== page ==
“awk” sed Grep, “whoami?”. Time CC if bash makes head or tail and sort > plain.txt and make us API

Posted July 13, 2020 by Mark Whalley, Corporate Systems Engineer

The Earth

Things to do whilst confined to barracks due to COVID-19

For those who know me well, having worked in IT for four decades, will know that I can be a bit of a Luddite when it comes to new-fangled technology.

Give me a character-based, green-screen PuTTY application over any pointy-clicky interface.  Let me use vsql to interact with our beloved Vertica rather than one of those gooey things (although Vertica Management Console is starting to grow on me ;-))

For many years, I have also loved the works of W. Heath Robinson, an English cartoonist, illustrator and artist, who is best known for drawings of whimsically elaborate machines to achieve very simple objectives (such as picking up litter).

W. Heath Robinson’s Anti-Litter Machine (Licensed under a Creative Commons Attribution-ShareAlike 3.0 license.)

W. Heath Robinson’s Anti-Litter Machine
(Licensed under a Creative Commons Attribution-ShareAlike 3.0 license.)

Being confined to barracks due to COVID-19 (Coronavirus) for what feels like months, and having already tidied my home/office (several times), reorganised my record collection (and yes, I still have vinyl LPs and shellac 78s – which the younger folks may wish to look up on Wikipedia), cleaned the cupboards in the kitchen, prepared the greenhouse for this year’s tomato plants, serviced both my road and off-road bikes (and no, I didn’t buy a Harley Davidson during my mid-life crisis – these are bicycles), I needed to find something else to do this weekend (28/29-March-2020).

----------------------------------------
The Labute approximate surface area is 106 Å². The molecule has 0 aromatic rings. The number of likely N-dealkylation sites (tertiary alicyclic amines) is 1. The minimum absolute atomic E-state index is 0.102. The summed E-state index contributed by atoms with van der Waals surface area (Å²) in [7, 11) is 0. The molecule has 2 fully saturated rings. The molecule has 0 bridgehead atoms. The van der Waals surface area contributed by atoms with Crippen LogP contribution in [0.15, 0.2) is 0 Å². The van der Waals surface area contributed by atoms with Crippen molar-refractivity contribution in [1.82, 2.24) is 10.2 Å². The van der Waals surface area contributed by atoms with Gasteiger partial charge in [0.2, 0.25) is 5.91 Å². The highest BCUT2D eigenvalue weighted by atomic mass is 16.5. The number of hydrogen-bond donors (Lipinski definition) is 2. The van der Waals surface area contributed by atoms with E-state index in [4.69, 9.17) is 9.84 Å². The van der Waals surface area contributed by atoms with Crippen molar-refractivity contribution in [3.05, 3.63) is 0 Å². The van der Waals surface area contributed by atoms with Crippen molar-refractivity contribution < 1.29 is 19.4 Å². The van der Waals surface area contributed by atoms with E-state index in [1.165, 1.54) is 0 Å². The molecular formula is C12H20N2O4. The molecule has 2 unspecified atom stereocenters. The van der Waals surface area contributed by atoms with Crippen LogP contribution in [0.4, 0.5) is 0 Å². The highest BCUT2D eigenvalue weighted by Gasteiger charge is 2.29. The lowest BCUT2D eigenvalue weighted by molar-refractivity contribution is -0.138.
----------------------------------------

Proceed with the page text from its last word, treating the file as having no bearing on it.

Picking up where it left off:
For those who have been following my Flight Tracking project, where I use a number of Raspberry Pi computers to track the positions of commercial aircraft in real time, will know that I’m pulling in over 100m records per day from “radars” in Geneva, New York and Pennard (my home/office in S. Wales).  This data is streamed into Vertica via a series of Apache Kafka topics, and has been a brilliant source of material for a number of demos, presentations, workshops etc.

One of these being a series of Tableau dashboards where I showcase the lightning fast query execution of Vertica against 10’s of billions of records and demonstrate some of Vertica’s in-database data preparation capabilities such as gap filling and interpolation, one-hot encoding, sessionisation to name but a few.

One of these visualizations (shown below) shows the latest positions of aircraft on a map as picked up by one of the radars.

When I first prepared this Tableau sheet, I found I could only use one of a number of preconfigured icons to show the positions of aircraft.  Whether that be a circle, triangle, rectangle et al.  So when I found that in tableau, you could use an image you supplied yourself, I was over the moon – let’s upload an image of an aeroplane.